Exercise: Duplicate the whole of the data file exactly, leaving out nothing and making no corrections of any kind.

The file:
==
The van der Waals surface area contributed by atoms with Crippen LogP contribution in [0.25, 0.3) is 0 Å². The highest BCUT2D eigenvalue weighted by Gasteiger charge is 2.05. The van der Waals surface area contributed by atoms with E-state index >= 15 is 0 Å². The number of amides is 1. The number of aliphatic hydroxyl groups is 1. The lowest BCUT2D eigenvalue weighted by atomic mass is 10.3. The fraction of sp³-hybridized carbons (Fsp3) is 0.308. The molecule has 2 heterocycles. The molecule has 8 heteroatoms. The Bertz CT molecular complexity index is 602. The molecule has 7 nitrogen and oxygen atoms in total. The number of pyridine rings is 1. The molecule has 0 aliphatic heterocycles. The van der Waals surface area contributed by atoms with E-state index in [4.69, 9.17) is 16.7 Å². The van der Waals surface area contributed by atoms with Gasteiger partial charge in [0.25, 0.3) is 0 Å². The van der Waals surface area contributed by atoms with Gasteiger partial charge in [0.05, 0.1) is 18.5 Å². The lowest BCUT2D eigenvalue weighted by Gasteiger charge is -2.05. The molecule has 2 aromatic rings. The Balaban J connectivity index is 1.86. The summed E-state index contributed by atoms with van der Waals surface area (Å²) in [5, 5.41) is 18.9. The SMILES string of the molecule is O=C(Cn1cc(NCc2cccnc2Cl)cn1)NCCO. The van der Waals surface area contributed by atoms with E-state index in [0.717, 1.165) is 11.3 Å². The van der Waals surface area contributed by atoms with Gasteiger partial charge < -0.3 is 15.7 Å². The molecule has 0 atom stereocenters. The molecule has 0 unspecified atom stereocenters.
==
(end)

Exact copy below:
The van der Waals surface area contributed by atoms with Crippen LogP contribution in [0.25, 0.3) is 0 Å². The highest BCUT2D eigenvalue weighted by Gasteiger charge is 2.05. The van der Waals surface area contributed by atoms with E-state index >= 15 is 0 Å². The number of amides is 1. The number of aliphatic hydroxyl groups is 1. The lowest BCUT2D eigenvalue weighted by atomic mass is 10.3. The fraction of sp³-hybridized carbons (Fsp3) is 0.308. The molecule has 2 heterocycles. The molecule has 8 heteroatoms. The Bertz CT molecular complexity index is 602. The molecule has 7 nitrogen and oxygen atoms in total. The number of pyridine rings is 1. The molecule has 0 aliphatic heterocycles. The van der Waals surface area contributed by atoms with E-state index in [4.69, 9.17) is 16.7 Å². The van der Waals surface area contributed by atoms with Gasteiger partial charge in [0.25, 0.3) is 0 Å². The van der Waals surface area contributed by atoms with Gasteiger partial charge in [0.05, 0.1) is 18.5 Å². The lowest BCUT2D eigenvalue weighted by Gasteiger charge is -2.05. The molecule has 2 aromatic rings. The Balaban J connectivity index is 1.86. The summed E-state index contributed by atoms with van der Waals surface area (Å²) in [5, 5.41) is 18.9. The SMILES string of the molecule is O=C(Cn1cc(NCc2cccnc2Cl)cn1)NCCO. The van der Waals surface area contributed by atoms with E-state index in [0.717, 1.165) is 11.3 Å². The van der Waals surface area contributed by atoms with Gasteiger partial charge < -0.3 is 15.7 Å². The molecule has 0 atom stereocenters. The molecule has 0 unspecified atom stereocenters.